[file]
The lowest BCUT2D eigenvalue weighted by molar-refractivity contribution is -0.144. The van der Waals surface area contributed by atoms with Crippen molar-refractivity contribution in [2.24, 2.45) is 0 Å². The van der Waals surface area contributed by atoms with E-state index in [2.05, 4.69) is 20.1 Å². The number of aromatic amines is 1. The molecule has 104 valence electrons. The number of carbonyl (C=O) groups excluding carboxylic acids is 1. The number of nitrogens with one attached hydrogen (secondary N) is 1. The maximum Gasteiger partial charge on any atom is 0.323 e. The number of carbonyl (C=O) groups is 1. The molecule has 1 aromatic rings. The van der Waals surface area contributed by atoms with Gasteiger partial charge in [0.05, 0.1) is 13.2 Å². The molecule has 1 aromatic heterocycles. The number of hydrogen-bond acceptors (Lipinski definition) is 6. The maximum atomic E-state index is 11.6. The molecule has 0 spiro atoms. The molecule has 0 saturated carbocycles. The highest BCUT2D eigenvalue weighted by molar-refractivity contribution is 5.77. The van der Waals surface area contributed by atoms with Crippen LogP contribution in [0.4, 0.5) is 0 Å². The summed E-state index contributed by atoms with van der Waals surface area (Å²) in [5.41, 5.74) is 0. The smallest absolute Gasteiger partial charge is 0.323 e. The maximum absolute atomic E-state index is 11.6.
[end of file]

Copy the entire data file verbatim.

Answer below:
The lowest BCUT2D eigenvalue weighted by molar-refractivity contribution is -0.144. The van der Waals surface area contributed by atoms with Crippen molar-refractivity contribution in [2.24, 2.45) is 0 Å². The van der Waals surface area contributed by atoms with E-state index in [2.05, 4.69) is 20.1 Å². The number of aromatic amines is 1. The molecule has 104 valence electrons. The number of carbonyl (C=O) groups excluding carboxylic acids is 1. The number of nitrogens with one attached hydrogen (secondary N) is 1. The maximum Gasteiger partial charge on any atom is 0.323 e. The number of carbonyl (C=O) groups is 1. The molecule has 1 aromatic rings. The van der Waals surface area contributed by atoms with Gasteiger partial charge in [0.05, 0.1) is 13.2 Å². The molecule has 1 aromatic heterocycles. The number of hydrogen-bond acceptors (Lipinski definition) is 6. The maximum atomic E-state index is 11.6. The molecule has 0 spiro atoms. The molecule has 0 saturated carbocycles. The highest BCUT2D eigenvalue weighted by molar-refractivity contribution is 5.77. The van der Waals surface area contributed by atoms with Crippen LogP contribution in [0.4, 0.5) is 0 Å². The summed E-state index contributed by atoms with van der Waals surface area (Å²) in [5.41, 5.74) is 0. The smallest absolute Gasteiger partial charge is 0.323 e. The maximum absolute atomic E-state index is 11.6.